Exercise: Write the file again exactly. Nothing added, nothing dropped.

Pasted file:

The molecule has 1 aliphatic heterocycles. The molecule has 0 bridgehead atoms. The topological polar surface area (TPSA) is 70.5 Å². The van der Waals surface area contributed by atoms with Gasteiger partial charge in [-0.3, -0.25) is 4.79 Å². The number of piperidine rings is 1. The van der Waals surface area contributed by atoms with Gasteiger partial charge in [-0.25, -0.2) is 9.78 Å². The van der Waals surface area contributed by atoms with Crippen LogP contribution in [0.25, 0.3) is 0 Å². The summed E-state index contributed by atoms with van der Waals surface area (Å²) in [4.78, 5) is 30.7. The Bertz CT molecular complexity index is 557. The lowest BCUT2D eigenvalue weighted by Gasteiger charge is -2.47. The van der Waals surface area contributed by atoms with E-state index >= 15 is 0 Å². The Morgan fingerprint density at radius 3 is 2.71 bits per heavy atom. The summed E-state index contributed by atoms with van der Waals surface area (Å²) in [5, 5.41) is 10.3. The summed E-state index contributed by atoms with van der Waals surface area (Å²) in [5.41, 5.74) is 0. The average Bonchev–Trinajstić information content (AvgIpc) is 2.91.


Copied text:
The molecule has 1 aliphatic heterocycles. The molecule has 0 bridgehead atoms. The topological polar surface area (TPSA) is 70.5 Å². The van der Waals surface area contributed by atoms with Gasteiger partial charge in [-0.3, -0.25) is 4.79 Å². The number of piperidine rings is 1. The van der Waals surface area contributed by atoms with Gasteiger partial charge in [-0.25, -0.2) is 9.78 Å². The van der Waals surface area contributed by atoms with Crippen LogP contribution in [0.25, 0.3) is 0 Å². The summed E-state index contributed by atoms with van der Waals surface area (Å²) in [4.78, 5) is 30.7. The Bertz CT molecular complexity index is 557. The lowest BCUT2D eigenvalue weighted by Gasteiger charge is -2.47. The van der Waals surface area contributed by atoms with E-state index >= 15 is 0 Å². The Morgan fingerprint density at radius 3 is 2.71 bits per heavy atom. The summed E-state index contributed by atoms with van der Waals surface area (Å²) in [5, 5.41) is 10.3. The summed E-state index contributed by atoms with van der Waals surface area (Å²) in [5.41, 5.74) is 0. The average Bonchev–Trinajstić information content (AvgIpc) is 2.91.